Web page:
A new study from the University of Edinburgh shows myelin-making cells have different characteristics depending on where they are in the body. This could explain why myelin repair is so variable, even within one person.
The brain and spinal cord contain myelin-making cells, which protect and support nerves. By better understanding how the cells make myelin, researchers can design new myelin repair treatments.
What did they find?
In a new study which we part-funded, researchers found cells in the spinal cord make myelin in a slightly different way to cells in the brain. This was true even when the cells were from the same person’s brain and spinal cord.
So, myelin-making cells are not just different between people. They’re different even within the same person, depending on their location in the nervous system.
Why is this important?
In MS, myelin repair of spinal cord lesions is less successful than in brain lesions, but it’s unclear why.
If myelin-making cells behave differently in different parts of the body, then it’s important for developing progressive MS treatments. Some drugs might be more effective for some cells than for others.
When designing trials of new myelin repair drugs, researchers could separate out results from just the brain or just the spinal cord. This could increase success in trials, because researchers could identify a drug that helps one area more than another.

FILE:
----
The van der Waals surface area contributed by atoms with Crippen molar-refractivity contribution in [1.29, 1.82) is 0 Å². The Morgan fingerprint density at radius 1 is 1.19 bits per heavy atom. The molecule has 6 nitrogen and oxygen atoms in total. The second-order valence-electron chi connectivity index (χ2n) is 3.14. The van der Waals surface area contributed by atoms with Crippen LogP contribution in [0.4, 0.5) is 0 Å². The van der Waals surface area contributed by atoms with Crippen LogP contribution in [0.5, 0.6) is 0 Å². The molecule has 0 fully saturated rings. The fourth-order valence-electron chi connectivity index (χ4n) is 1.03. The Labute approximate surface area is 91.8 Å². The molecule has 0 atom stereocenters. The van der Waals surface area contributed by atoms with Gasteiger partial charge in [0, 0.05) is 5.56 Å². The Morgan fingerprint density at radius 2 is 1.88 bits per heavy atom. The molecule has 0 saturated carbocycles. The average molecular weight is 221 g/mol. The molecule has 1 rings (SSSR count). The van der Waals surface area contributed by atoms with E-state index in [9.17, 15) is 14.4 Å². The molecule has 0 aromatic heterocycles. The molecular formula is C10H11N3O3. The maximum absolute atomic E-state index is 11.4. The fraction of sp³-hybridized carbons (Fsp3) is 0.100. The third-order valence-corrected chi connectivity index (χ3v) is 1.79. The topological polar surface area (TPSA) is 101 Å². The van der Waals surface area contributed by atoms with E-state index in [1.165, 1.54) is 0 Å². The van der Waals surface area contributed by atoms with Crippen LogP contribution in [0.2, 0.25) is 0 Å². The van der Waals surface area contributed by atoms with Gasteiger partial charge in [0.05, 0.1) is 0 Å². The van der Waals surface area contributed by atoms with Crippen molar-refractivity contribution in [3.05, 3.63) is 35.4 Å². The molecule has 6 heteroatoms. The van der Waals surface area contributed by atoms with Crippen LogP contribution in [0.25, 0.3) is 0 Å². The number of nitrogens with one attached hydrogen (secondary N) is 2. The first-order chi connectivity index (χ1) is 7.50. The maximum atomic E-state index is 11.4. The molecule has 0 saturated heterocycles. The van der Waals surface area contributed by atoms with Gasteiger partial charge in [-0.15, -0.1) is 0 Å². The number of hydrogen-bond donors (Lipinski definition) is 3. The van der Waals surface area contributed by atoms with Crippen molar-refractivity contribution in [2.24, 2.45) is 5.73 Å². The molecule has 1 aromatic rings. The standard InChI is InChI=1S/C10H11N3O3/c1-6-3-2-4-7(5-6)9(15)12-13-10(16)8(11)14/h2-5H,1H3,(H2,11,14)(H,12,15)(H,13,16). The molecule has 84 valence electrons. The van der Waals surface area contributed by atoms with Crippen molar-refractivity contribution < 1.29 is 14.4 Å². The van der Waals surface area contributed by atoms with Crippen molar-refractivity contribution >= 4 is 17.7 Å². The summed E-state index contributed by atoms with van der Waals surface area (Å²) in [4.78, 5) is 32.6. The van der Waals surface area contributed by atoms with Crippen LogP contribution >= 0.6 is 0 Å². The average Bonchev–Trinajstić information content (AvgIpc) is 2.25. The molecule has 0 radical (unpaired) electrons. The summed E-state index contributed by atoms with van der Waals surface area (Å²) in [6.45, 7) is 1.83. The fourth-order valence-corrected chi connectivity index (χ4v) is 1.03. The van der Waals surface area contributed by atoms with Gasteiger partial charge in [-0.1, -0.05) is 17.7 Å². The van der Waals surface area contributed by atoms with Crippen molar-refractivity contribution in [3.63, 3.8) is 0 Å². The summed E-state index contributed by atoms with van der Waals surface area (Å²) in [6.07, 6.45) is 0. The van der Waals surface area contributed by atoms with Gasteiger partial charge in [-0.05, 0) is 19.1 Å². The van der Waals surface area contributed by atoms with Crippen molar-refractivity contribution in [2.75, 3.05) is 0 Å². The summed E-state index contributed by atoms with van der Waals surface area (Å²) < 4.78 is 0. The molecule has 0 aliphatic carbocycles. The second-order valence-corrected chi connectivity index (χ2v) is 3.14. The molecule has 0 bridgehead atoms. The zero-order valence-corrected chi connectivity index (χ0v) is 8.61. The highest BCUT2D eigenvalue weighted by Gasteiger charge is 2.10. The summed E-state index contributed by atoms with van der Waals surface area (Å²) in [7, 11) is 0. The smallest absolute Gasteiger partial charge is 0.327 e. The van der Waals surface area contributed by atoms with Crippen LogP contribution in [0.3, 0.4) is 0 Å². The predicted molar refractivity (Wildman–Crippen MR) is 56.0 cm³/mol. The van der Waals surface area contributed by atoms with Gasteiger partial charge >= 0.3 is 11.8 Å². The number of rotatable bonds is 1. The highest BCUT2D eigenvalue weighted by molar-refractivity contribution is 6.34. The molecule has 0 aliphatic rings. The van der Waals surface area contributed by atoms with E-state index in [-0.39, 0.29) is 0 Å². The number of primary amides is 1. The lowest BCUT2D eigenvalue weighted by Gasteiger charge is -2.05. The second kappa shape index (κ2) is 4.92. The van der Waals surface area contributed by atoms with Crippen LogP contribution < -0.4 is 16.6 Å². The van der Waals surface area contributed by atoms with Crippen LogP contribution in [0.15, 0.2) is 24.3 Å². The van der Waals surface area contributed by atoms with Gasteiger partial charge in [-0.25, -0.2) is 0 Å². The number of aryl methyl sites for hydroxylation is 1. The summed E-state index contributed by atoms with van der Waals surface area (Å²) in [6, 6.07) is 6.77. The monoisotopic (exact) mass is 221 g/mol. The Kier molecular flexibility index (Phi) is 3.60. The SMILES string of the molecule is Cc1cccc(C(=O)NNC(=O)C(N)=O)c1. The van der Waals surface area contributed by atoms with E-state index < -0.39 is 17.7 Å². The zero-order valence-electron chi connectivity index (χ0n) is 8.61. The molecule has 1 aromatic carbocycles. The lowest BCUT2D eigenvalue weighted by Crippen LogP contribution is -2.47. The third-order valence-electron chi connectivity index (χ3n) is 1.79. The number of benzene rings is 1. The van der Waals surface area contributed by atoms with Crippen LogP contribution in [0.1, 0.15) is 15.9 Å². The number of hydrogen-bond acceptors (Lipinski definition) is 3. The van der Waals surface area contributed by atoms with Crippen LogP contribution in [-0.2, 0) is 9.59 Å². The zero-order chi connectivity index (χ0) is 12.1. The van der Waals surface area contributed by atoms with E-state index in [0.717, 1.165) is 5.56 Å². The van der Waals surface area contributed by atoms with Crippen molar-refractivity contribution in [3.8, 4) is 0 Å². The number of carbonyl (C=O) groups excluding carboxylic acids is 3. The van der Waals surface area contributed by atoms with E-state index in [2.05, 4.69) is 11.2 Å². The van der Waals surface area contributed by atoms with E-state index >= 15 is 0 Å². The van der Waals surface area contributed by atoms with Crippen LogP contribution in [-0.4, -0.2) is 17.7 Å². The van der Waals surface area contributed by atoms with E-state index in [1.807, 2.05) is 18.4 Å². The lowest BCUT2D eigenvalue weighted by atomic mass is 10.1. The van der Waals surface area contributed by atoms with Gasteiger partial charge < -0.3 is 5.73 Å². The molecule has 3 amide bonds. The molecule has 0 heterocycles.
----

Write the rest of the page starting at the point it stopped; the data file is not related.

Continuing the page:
Professor Anna Williams, Honorary Consultant Neurologist and Professor of Regenerative Neurology, led the study, and says:
“Our new research highlights the need to consider different types of myelin-making cells across the body. These findings make us think cells might have different responses to myelin repair treatments. It should lead us to change how we develop therapies for conditions like MS, from the lab all the way to clinical trials.”
How did they do it?
Anna's team wanted to find out more about healthy myelin-making cells across the body, so they looked at cells from the brain and spinal cords of 20 people with no neurological conditions.
The team collected incredibly detailed information from nearly 50,000 individual cells. They used this information to predict how each cell behaves in the body. And pick out any differences. They compared the cells from different locations in the brain and spinal cord.
Dr Catherine Godbold, our Research Communications Manager says:
“We're delighted to have helped fund this exciting research. MS can be relentless, painful and disabling, and people urgently need treatments that can repair damage to myelin - the protective coating that surrounds nerves.
“This latest discovery from Edinburgh reveals more about how myelin-making cells work in the body which could influence how we develop and test potential myelin repair treatments for MS in the future, as well as ultimately helping pave the way to treatments that are personalised to the individual.”
The team hope to make more findings using the information from these cells. And, future research could do the same with cells from people with MS.